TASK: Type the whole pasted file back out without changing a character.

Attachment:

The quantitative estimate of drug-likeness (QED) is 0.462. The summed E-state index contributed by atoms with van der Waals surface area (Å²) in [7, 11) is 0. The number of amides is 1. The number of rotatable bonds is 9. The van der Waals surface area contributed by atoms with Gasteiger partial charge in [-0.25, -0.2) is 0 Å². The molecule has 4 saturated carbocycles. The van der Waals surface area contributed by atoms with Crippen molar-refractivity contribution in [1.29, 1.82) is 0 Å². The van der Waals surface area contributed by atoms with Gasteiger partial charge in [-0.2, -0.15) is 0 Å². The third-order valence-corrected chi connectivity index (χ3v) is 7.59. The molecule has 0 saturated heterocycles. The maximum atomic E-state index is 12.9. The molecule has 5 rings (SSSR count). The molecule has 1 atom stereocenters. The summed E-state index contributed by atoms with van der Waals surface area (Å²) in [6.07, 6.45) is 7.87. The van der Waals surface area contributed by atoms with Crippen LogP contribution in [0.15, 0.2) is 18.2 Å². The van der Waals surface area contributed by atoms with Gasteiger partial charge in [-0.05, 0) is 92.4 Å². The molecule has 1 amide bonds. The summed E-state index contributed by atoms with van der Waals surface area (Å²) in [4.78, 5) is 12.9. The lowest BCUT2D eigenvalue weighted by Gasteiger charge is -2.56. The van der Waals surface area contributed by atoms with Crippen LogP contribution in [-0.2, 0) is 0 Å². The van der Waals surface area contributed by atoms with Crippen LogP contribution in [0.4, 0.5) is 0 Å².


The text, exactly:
The quantitative estimate of drug-likeness (QED) is 0.462. The summed E-state index contributed by atoms with van der Waals surface area (Å²) in [7, 11) is 0. The number of amides is 1. The number of rotatable bonds is 9. The van der Waals surface area contributed by atoms with Gasteiger partial charge in [-0.25, -0.2) is 0 Å². The molecule has 4 saturated carbocycles. The van der Waals surface area contributed by atoms with Crippen molar-refractivity contribution in [1.29, 1.82) is 0 Å². The van der Waals surface area contributed by atoms with Gasteiger partial charge in [-0.2, -0.15) is 0 Å². The third-order valence-corrected chi connectivity index (χ3v) is 7.59. The molecule has 0 saturated heterocycles. The maximum atomic E-state index is 12.9. The molecule has 5 rings (SSSR count). The molecule has 1 atom stereocenters. The summed E-state index contributed by atoms with van der Waals surface area (Å²) in [6.07, 6.45) is 7.87. The van der Waals surface area contributed by atoms with Crippen LogP contribution in [0.15, 0.2) is 18.2 Å². The van der Waals surface area contributed by atoms with Gasteiger partial charge in [-0.05, 0) is 92.4 Å². The molecule has 1 amide bonds. The summed E-state index contributed by atoms with van der Waals surface area (Å²) in [4.78, 5) is 12.9. The lowest BCUT2D eigenvalue weighted by Gasteiger charge is -2.56. The van der Waals surface area contributed by atoms with Crippen LogP contribution in [-0.2, 0) is 0 Å². The van der Waals surface area contributed by atoms with Crippen LogP contribution in [0.4, 0.5) is 0 Å².